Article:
The distinction between proper and improper rewards from the pharmaceutical industry to doctors and clinical staff is unclear and has been in much debate in recent years. However, the first judgment on charges of alleged bribery in the Swedish healthcare sector has now been delivered by a district court.
A Swedish prosecutor from the National Unit Against Corruption filed charges of bribery against three doctors and four representatives from the pharmaceutical and medical implant industry. The doctors were employed at an orthopedic surgery, one of them as the manager of the clinic.
In 2003, the doctors organised a bus trip to Prague for 42 members of their clinic staff. The purpose of the trip was to visit an orthopedic surgery and have an internal conference. The clinic manager asked the two other doctors to contact a number of pharmaceutical and medical implant manufacturers (the “Manufacturers”) in order to ask for contributions to help finance a part of the trip. The Manufacturers were contacted by employees from the clinic, which later received a total of €7000 from, among others, the four representatives charged in the prosecution.
The prosecutor alleged that this financial contribution constituted a bribe. Furthermore, the prosecutor alleged that it was the doctors who initiated contact with the representatives and those same doctors who decided which pharmaceuticals and implants to purchase for use at the clinic. With reference inter alia to these alleged facts, the prosecutor argued that the financial contribution should be considered as an improper reward for the doctors‘ performance of their duties.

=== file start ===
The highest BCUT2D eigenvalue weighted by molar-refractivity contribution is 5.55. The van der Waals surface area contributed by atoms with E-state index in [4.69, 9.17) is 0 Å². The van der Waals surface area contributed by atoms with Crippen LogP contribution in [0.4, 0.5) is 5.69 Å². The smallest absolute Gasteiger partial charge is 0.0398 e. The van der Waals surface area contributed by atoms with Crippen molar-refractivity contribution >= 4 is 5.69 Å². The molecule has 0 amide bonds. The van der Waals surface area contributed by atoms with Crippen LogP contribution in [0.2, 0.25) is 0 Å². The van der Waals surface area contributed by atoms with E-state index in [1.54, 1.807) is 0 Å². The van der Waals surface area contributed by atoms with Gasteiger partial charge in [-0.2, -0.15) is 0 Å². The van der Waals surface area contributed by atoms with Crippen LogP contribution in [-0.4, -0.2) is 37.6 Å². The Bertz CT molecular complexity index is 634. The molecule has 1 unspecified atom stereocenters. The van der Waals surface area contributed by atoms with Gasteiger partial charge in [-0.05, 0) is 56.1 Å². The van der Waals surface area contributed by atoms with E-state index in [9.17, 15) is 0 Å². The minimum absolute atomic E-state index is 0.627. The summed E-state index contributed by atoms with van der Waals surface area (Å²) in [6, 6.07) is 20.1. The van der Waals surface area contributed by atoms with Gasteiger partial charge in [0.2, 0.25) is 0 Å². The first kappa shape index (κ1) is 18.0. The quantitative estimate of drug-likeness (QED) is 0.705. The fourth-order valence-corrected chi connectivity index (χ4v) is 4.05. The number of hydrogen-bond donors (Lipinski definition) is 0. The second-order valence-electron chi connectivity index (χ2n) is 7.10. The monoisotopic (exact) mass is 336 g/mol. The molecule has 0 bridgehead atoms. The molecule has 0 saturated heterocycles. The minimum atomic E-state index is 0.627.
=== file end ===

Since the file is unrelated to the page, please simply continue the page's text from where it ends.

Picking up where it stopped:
In the judgment (case no. 3260-06) delivered on 18 September 2007, the District Court of Jönköping acquitted all defendants. The court started off by referring to the preparatory work of the Swedish Penal Code which states that the interpretation of the concept “improper reward” should not be broad. A reward is, according to the preparatory works, normally not considered improper if the reward constitutes a natural and useful aspect of the receiver’s performance of his/her duties. Business lunches and field trips are examples of rewards which the legislator refers to as generally proper. Recreational trips, on the other hand, are generally considered as improper rewards. The financial value of the reward also affects the reward’s appropriateness and luxurious field trips are accordingly, in general, considered improper.
In this case, the financial contribution covered only a part of the participants’ travelling expenses. Divided between all the participants, the financial contribution amounted to €170 each. After examining all the relevant evidence, the court held that the Prague trip should be considered as a mere field trip and accordingly the financial contribution was not to be considered an improper reward. The case has been appealed by the prosecutor to the Göta Court of Appeal.